Juliet McKenna Answers Six Questions

Tell us your biography in three sentences or fewer.

I was born in Lincoln and after my parents divorced, we moved to Dorset, so I don’t really feel I’m ‘from’ anywhere in particular. Myth, history and SF/Fantasy were always points on the same fascinating spectrum as far as I was concerned, and studying Classics was the best way for me to combine those interests in a university degree in Oxford. After working in personnel management and bookselling, I’ve been able to combine a writing career with raising a family.

How and when did you begin writing, and what was your first published piece?

I can’t remember when I wasn’t making up stories. I would tell my brother fantastical tales after lights out in our bedroom, before I could actually write. These days I do wonder how much he was actually listening… My first published work would have been pieces in my secondary school magazine, if that counts. My first commercially published piece was my debut novel, The Thief’s Gamble, in 1999. That came after a decade or so of attempting to write The Definitive Fantasy Blockbuster Masterwork. I finally realised that no amount of rewrites would improve a massively overlong and derivative ‘youth leaves home’ saga, so I binned that and started again with a blank page and a fresh idea that I wasn’t seeing anywhere else.

What’s so special about writing speculative fiction?

It takes us somewhere else, whether that’s to another time, another place or both. That gives us a new viewpoint, where we can see where we have come from far more clearly, as the writer explores whatever concerns underpin their fiction. Because it’s a story and therefore entertaining/thrilling/intriguing/scary/whatever, the writer can draw the reader into that exploration. Doing that with non-fiction facts and figures is far more of a challenge for all concerned.

What life skills and experiences, other than writing, do you bring to your work?

Time management and being a self-starter. At school and university, getting top marks in my studies  meant applying bum to chair and eyes to books and getting on with it whatever the distractions. That got me to Oxford University from a UK state school, where I learned critical thinking and analysis, and how to structure theories and arguments for essays. This all turns out to be extremely useful training for finding new approaches to classic story themes and for structuring plots. Since students read their essays aloud to tutors at Oxford, and will be subjected to immediate and rigorous critique, I’ve never had a problem being constructively edited, and can take an objective approach to reviews. Combining writing with being a parent honed my time management skills even more!

Tell us about your most recent publication or current writing project

My most recent novel is ‘The Green Man’s Silence’, the third in my series of contemporary fantasies drawing on the folklore and myth of the British Isles. This time Dan’s out of his comfort zone in more ways than one. There’s something going wrong in the East Anglian fens, where the oak trees were felled aeons ago and water rules the landscape. It involves the sizeable extended family of the girl Dan’s been dating and would like to see a lot more of, but as the only son of a dryad and another only son, he doesn’t have much experience with relatives.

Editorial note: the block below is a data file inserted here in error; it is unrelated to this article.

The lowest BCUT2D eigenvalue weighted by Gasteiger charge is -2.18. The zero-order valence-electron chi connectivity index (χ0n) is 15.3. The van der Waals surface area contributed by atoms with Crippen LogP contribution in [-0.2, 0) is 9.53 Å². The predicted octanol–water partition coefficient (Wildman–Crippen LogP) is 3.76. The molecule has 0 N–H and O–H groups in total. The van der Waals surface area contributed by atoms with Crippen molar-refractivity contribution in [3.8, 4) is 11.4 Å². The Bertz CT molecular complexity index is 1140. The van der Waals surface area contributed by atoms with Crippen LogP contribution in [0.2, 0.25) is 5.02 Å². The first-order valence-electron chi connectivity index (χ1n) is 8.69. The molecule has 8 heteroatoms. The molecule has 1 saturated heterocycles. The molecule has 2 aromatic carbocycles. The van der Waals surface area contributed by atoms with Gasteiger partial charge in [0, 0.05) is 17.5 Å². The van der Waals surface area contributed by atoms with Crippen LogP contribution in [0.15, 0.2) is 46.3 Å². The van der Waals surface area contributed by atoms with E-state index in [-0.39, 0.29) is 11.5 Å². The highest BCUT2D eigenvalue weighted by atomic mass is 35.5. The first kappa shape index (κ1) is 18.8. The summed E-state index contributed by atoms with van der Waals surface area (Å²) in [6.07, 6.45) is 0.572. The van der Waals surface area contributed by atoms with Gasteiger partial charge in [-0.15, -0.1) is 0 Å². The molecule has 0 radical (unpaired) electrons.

I also wrote a novella last year, for ‘The Tales of Catt and Fisher’ anthology set in the world of the ‘After the War’ books written by Adrian Tchaikovsky and Justina Robson. Working in an existing world is always a fascinating creative challenge, and I really enjoyed getting back to high magic and epic fantasy, especially with this particular setting’s thought-provoking twists.

What’s next?

July 2021 will see my short story ‘Old Gods, New Tricks’ in the ZNB anthology ‘The Modern Deities’ Guide to Surviving Humanity’. Incidentally, writers should keep an eye on this US small press’s kickstarters and their calls for submissions. Their themed anthologies are always a great mix of established voices and debuts.

The Green Man’s Challenge will be published in the autumn. That’s currently being edited, and everything’s going very smoothly, I’m happy to say. I also can’t wait to see what fantastic artwork Ben Baldwin comes up with this time. In other artwork news, Sophie Tallis is drawing a new map for The Aldabreshin Compass books, as Wizard’s Tower Press prepares new hardback and paperback editions of those. At long last, I’ve written a fourth and final short story to conclude the ‘Quartering the Compass’ companion narrative to the Aldabreshin series that I started ages ago! 

About Jacey Bedford

Jacey Bedford maintains this blog. She is a writer of science fiction and fantasy (www.jaceybedford.co.uk), the secretary of Milford SF Writers (www.milfordSF.co.uk), a singer (www.artisan-harmony.com) and a music agent booking UK tours and concerts for folk performers (www.jacey-bedford.com). She's also a Home Office / UK Visas and Immigration department licensed sponsor processing UK work permits (Certificates of Sponsorship).
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